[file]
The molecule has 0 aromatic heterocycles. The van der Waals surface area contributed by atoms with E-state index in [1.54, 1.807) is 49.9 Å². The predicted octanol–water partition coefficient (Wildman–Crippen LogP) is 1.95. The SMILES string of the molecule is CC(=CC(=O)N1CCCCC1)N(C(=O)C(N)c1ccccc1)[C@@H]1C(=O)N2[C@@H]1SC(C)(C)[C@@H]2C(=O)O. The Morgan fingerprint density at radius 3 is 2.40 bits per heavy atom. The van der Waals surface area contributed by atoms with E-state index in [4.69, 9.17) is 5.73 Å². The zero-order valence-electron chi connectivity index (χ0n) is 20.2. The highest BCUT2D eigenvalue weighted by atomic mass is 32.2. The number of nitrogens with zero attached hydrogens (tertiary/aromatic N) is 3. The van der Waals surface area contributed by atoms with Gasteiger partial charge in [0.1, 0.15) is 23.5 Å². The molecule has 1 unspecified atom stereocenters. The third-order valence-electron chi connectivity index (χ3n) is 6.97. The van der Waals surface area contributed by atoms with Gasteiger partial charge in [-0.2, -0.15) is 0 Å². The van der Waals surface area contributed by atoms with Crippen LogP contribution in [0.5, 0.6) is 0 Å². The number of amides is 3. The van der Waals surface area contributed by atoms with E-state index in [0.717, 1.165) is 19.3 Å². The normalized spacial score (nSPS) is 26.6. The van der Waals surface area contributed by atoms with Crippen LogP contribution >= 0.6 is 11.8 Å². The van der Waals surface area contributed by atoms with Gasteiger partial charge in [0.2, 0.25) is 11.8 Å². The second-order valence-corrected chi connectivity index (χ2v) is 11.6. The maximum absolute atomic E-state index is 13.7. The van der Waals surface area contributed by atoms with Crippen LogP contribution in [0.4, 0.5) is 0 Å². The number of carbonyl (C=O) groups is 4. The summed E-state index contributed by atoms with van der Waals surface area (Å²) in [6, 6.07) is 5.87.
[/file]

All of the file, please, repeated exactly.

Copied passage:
The molecule has 0 aromatic heterocycles. The van der Waals surface area contributed by atoms with E-state index in [1.54, 1.807) is 49.9 Å². The predicted octanol–water partition coefficient (Wildman–Crippen LogP) is 1.95. The SMILES string of the molecule is CC(=CC(=O)N1CCCCC1)N(C(=O)C(N)c1ccccc1)[C@@H]1C(=O)N2[C@@H]1SC(C)(C)[C@@H]2C(=O)O. The Morgan fingerprint density at radius 3 is 2.40 bits per heavy atom. The van der Waals surface area contributed by atoms with E-state index in [4.69, 9.17) is 5.73 Å². The zero-order valence-electron chi connectivity index (χ0n) is 20.2. The highest BCUT2D eigenvalue weighted by atomic mass is 32.2. The number of nitrogens with zero attached hydrogens (tertiary/aromatic N) is 3. The van der Waals surface area contributed by atoms with Gasteiger partial charge in [0.1, 0.15) is 23.5 Å². The molecule has 1 unspecified atom stereocenters. The third-order valence-electron chi connectivity index (χ3n) is 6.97. The van der Waals surface area contributed by atoms with Gasteiger partial charge in [-0.2, -0.15) is 0 Å². The van der Waals surface area contributed by atoms with Crippen LogP contribution in [0.5, 0.6) is 0 Å². The number of amides is 3. The van der Waals surface area contributed by atoms with E-state index in [0.717, 1.165) is 19.3 Å². The normalized spacial score (nSPS) is 26.6. The van der Waals surface area contributed by atoms with Crippen LogP contribution >= 0.6 is 11.8 Å². The van der Waals surface area contributed by atoms with Gasteiger partial charge in [0.2, 0.25) is 11.8 Å². The second-order valence-corrected chi connectivity index (χ2v) is 11.6. The maximum absolute atomic E-state index is 13.7. The van der Waals surface area contributed by atoms with Crippen LogP contribution in [0.4, 0.5) is 0 Å². The number of carbonyl (C=O) groups is 4. The summed E-state index contributed by atoms with van der Waals surface area (Å²) in [6, 6.07) is 5.87.